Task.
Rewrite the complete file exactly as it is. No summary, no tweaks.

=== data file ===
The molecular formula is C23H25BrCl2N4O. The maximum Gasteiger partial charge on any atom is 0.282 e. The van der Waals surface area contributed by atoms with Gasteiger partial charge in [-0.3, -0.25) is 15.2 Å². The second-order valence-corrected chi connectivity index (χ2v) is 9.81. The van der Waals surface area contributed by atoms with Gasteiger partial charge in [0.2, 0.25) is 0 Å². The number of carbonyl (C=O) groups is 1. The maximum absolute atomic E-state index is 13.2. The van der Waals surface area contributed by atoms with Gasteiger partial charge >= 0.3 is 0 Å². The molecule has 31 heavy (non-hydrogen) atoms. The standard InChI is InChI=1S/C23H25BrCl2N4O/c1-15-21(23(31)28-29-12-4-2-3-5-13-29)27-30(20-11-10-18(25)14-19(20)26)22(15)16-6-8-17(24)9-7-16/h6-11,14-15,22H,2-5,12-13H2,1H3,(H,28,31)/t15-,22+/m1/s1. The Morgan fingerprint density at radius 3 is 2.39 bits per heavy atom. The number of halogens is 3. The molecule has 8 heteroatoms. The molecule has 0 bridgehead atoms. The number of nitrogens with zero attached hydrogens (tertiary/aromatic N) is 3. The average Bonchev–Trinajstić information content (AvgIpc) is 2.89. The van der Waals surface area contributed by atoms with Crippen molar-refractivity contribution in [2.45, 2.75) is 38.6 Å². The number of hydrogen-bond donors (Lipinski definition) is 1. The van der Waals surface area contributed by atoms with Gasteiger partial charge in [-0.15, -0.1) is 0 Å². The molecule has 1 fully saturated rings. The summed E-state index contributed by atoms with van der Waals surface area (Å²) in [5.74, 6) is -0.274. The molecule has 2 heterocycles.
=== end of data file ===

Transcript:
The molecular formula is C23H25BrCl2N4O. The maximum Gasteiger partial charge on any atom is 0.282 e. The van der Waals surface area contributed by atoms with Gasteiger partial charge in [-0.3, -0.25) is 15.2 Å². The second-order valence-corrected chi connectivity index (χ2v) is 9.81. The van der Waals surface area contributed by atoms with Gasteiger partial charge in [0.2, 0.25) is 0 Å². The number of carbonyl (C=O) groups is 1. The maximum absolute atomic E-state index is 13.2. The van der Waals surface area contributed by atoms with Gasteiger partial charge >= 0.3 is 0 Å². The molecule has 31 heavy (non-hydrogen) atoms. The standard InChI is InChI=1S/C23H25BrCl2N4O/c1-15-21(23(31)28-29-12-4-2-3-5-13-29)27-30(20-11-10-18(25)14-19(20)26)22(15)16-6-8-17(24)9-7-16/h6-11,14-15,22H,2-5,12-13H2,1H3,(H,28,31)/t15-,22+/m1/s1. The Morgan fingerprint density at radius 3 is 2.39 bits per heavy atom. The number of halogens is 3. The molecule has 8 heteroatoms. The molecule has 0 bridgehead atoms. The number of nitrogens with zero attached hydrogens (tertiary/aromatic N) is 3. The average Bonchev–Trinajstić information content (AvgIpc) is 2.89. The van der Waals surface area contributed by atoms with Crippen molar-refractivity contribution in [2.45, 2.75) is 38.6 Å². The number of hydrogen-bond donors (Lipinski definition) is 1. The van der Waals surface area contributed by atoms with Gasteiger partial charge in [-0.15, -0.1) is 0 Å². The molecule has 1 fully saturated rings. The summed E-state index contributed by atoms with van der Waals surface area (Å²) in [5.74, 6) is -0.274. The molecule has 2 heterocycles.